Good Burger (1997)

20 Apr

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Smith’s Verdict: **

Reviewed by Tanner Smith

“Good Burger” is more targeted for the young Nickelodeon crowd than the cynical adults and teenagers who would rather be watching something like “Austin Powers” for their lighthearted entertainment. Though, to be fair, I wouldn’t mind anyone enjoying this film, despite my negative review. It’s like this—I can’t recommend the movie to anyone over the age of 11 or 12, but I can see why it can be entertaining even for them. It’s likeable, good-natured, at times pretty funny, and entertaining. However, it’s also sporadically funny, occasionally stupid, at (some) times mean-spirited, and thus making it inconsistently entertaining.

“Good Burger” is based on the popular sketch on the Nickelodeon comedy series “All That,” though even those who aren’t affiliated with the sketch will catch on quick (there’s nothing too important to remember that isn’t caught up with in the movie). It stars Kel Mitchell as Ed, an unbelievably dim-witted counter guy working at Good Burger, a small-town fast food joint employed with as much diversity as possible—including a vegetarian; an aging old man (Abe Vigoda); and a large weirdo named Spatch (Ron Lester) who swats a fly on his forehead with a spatula and then eats it. And apparently, Ed is the only one who can work the cash register, as we see in an opening scene, Ed is late and everyone else is calling for him.

Good Burger has some serious competition right across the street—the exaggeratedly huge Mondo Burger, managed by neo-Nazi Kurt (Jan Schwieterman), who plans to take Good Burger down by selling more burgers. (These burgers, I might add, are also ridiculously large. It even weighs Spatch’s spatula down.)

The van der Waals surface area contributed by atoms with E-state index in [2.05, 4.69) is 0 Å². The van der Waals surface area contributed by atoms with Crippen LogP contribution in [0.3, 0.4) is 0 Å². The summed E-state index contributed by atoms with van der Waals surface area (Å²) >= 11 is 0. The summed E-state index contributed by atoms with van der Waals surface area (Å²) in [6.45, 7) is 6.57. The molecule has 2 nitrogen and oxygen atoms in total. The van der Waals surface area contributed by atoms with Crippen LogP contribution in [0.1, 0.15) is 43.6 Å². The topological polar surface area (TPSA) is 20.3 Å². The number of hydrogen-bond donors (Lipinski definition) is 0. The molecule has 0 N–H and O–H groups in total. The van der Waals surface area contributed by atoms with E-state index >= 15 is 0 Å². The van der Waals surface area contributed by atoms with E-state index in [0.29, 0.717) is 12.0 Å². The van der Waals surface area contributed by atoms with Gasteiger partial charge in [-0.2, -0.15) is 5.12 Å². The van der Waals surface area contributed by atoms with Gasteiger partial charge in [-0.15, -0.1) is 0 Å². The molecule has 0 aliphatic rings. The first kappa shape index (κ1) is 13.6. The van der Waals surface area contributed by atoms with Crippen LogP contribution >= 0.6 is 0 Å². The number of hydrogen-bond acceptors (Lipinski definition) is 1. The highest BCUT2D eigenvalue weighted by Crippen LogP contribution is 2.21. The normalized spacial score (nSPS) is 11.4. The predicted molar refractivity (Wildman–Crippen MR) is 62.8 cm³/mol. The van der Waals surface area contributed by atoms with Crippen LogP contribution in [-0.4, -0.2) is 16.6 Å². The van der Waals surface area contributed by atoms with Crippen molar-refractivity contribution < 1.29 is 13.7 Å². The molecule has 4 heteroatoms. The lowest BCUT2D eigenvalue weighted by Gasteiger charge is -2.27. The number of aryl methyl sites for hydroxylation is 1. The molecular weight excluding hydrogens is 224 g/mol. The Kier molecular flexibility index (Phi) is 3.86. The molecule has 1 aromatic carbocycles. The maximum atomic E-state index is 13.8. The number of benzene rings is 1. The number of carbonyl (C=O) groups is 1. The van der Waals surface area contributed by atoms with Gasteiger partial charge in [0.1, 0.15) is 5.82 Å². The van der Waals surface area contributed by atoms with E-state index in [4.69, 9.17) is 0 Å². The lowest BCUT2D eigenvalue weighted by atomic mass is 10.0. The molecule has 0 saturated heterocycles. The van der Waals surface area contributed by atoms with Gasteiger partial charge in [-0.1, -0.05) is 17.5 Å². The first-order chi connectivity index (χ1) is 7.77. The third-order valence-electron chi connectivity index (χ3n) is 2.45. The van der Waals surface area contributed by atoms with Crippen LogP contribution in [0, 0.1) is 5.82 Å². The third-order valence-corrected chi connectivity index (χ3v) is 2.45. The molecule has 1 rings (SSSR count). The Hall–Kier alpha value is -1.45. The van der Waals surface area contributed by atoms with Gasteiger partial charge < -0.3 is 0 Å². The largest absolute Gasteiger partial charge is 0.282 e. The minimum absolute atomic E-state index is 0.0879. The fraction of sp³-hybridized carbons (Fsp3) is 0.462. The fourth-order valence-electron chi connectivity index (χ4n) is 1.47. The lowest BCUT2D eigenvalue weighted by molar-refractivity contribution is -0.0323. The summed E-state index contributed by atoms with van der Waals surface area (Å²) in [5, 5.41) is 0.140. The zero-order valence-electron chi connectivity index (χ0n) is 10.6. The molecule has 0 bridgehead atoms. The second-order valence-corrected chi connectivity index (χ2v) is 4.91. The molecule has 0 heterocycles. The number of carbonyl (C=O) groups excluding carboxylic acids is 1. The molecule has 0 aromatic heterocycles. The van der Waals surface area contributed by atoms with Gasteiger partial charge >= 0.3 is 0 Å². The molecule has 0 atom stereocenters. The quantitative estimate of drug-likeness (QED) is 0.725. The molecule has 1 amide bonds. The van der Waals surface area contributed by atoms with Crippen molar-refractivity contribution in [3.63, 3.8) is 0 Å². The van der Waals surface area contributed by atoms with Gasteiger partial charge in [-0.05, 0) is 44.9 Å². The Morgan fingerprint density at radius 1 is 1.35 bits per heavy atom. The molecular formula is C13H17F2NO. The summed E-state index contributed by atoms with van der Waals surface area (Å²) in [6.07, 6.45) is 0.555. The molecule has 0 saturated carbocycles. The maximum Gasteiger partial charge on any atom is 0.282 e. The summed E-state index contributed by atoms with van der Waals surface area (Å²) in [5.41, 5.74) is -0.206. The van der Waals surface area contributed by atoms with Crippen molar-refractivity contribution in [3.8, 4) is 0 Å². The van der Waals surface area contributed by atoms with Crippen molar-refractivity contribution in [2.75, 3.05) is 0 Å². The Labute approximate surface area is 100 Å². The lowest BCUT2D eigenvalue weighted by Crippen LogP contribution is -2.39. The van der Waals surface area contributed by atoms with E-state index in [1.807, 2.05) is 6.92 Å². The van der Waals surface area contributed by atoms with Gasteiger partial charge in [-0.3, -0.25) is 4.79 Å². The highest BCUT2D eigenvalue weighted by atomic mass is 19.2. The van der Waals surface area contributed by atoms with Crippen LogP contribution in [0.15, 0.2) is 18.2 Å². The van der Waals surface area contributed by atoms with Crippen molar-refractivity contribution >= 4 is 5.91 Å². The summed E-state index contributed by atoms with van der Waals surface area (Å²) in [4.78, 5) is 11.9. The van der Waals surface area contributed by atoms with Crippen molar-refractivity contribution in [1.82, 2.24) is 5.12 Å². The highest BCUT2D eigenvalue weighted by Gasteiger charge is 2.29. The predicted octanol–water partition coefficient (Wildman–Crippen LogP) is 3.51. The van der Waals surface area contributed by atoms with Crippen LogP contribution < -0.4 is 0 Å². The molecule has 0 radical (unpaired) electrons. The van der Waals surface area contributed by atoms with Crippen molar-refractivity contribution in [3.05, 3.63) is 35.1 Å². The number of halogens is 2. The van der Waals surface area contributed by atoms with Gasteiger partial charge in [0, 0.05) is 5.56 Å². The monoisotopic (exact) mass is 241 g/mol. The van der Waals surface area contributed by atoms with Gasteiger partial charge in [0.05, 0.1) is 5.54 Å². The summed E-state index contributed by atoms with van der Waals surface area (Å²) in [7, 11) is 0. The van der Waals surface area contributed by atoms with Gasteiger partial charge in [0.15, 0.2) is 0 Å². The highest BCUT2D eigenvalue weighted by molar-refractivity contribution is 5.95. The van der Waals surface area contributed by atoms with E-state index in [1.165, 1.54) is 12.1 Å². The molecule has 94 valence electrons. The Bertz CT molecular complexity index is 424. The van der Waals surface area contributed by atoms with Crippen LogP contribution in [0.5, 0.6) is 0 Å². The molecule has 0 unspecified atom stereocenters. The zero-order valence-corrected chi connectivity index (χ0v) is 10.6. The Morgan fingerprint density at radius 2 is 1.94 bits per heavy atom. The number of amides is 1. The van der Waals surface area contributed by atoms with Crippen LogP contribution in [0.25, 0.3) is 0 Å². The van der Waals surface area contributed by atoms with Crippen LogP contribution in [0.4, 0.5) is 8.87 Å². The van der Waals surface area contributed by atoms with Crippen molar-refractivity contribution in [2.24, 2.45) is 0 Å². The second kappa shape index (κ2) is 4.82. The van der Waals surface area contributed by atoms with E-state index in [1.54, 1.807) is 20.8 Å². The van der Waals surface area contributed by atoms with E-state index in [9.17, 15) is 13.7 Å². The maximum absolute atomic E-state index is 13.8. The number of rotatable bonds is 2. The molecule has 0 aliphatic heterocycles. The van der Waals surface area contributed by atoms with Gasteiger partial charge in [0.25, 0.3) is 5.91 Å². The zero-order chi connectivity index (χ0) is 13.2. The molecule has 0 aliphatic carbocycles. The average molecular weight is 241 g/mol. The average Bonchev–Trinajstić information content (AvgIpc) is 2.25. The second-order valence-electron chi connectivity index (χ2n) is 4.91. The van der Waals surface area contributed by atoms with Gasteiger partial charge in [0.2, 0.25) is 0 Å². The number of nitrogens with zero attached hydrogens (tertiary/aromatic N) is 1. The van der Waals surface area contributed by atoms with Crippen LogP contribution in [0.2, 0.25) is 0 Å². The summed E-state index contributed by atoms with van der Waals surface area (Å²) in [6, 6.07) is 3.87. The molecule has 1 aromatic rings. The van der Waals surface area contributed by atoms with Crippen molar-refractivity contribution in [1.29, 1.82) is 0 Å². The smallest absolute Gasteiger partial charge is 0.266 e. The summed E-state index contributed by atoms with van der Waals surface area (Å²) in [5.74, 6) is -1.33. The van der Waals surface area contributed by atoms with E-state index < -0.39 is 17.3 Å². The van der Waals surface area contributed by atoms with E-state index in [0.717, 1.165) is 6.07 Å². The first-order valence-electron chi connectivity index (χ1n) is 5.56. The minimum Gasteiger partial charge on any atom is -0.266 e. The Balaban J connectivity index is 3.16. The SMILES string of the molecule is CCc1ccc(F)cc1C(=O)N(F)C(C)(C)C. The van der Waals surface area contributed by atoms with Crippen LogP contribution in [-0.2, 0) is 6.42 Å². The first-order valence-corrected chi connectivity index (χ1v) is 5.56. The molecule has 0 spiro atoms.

Kenan Thompson (Kel Mitchell’s partner-in-crime on Nickelodeon’s “Kenan and Kel”) plays Dexter Reed, a teenage slacker who is looking forward to spending summer vacation without the annoyance of a summer job. But bad luck occurs when Dexter winds up hitting the car of his teacher Mr. Wheat (Sinbad, portraying a Shaft wannabe—by the way, I love the part where he spins briefly to the tune of “Shaft”), even without a license and borrowing his mom’s car. Dexter needs money to pay for the car, and so he meets Ed, who gives him the job of Good Burger’s delivery boy.

With Mondo Burger becoming more popular every day, and Good Burger slowly going out of business, Dexter comes up with the idea to put upon their own burgers a special, delicious, secret sauce, invented by Ed. Ed’s sauce becomes a big hit, which of course makes Good Burger Kurt’s personal enemy.

“Good Burger” is not for everybody, simply because it’s mostly a kid movie. There are so many contrivances that only the Nickelodeon crowd will appreciate—a bizarre opening-credit sequence in which Ed unwittingly causes mayhem on his way to work (a baby and a basketball are switched at one point); the slapstick-induced sequence in which a sexy Mondo Burger spy named Roxanne attempts to seduce Ed, which ends painfully; and let’s not forget the whole deal late in the film about how Kurt has Ed and Dexter committed to an insane asylum, from which they must escape via stolen ice cream truck, as the bad guys give chase. This movie is all over the map.